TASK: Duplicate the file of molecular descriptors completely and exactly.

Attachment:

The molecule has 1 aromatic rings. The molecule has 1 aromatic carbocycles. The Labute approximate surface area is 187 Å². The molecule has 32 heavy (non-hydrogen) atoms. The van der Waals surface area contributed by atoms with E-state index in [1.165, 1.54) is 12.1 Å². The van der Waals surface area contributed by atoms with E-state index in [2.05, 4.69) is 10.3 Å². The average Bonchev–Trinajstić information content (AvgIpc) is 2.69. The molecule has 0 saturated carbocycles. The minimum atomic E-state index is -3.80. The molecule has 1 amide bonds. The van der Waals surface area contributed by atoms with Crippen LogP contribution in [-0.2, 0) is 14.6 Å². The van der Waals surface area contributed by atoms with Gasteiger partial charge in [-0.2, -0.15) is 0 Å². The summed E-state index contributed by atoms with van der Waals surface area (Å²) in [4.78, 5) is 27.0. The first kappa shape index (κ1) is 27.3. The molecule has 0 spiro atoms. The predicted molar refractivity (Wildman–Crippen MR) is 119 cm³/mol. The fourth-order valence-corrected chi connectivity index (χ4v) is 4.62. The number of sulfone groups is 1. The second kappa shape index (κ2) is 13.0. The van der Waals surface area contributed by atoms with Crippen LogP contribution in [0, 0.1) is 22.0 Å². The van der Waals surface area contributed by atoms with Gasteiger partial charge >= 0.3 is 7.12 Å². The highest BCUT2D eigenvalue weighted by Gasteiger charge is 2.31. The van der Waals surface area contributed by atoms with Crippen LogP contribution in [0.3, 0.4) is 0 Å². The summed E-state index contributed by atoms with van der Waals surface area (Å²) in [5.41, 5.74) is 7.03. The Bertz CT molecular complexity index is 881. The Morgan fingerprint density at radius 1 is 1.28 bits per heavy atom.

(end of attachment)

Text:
The molecule has 1 aromatic rings. The molecule has 1 aromatic carbocycles. The Labute approximate surface area is 187 Å². The molecule has 32 heavy (non-hydrogen) atoms. The van der Waals surface area contributed by atoms with E-state index in [1.165, 1.54) is 12.1 Å². The van der Waals surface area contributed by atoms with E-state index in [2.05, 4.69) is 10.3 Å². The average Bonchev–Trinajstić information content (AvgIpc) is 2.69. The molecule has 0 saturated carbocycles. The minimum atomic E-state index is -3.80. The molecule has 1 amide bonds. The van der Waals surface area contributed by atoms with Crippen LogP contribution in [-0.2, 0) is 14.6 Å². The van der Waals surface area contributed by atoms with Gasteiger partial charge in [-0.2, -0.15) is 0 Å². The summed E-state index contributed by atoms with van der Waals surface area (Å²) in [4.78, 5) is 27.0. The first kappa shape index (κ1) is 27.3. The molecule has 0 spiro atoms. The predicted molar refractivity (Wildman–Crippen MR) is 119 cm³/mol. The fourth-order valence-corrected chi connectivity index (χ4v) is 4.62. The number of sulfone groups is 1. The second kappa shape index (κ2) is 13.0. The van der Waals surface area contributed by atoms with Crippen LogP contribution in [0, 0.1) is 22.0 Å². The van der Waals surface area contributed by atoms with Gasteiger partial charge >= 0.3 is 7.12 Å². The highest BCUT2D eigenvalue weighted by Gasteiger charge is 2.31. The van der Waals surface area contributed by atoms with Crippen LogP contribution in [0.3, 0.4) is 0 Å². The summed E-state index contributed by atoms with van der Waals surface area (Å²) in [5.41, 5.74) is 7.03. The Bertz CT molecular complexity index is 881. The Morgan fingerprint density at radius 1 is 1.28 bits per heavy atom.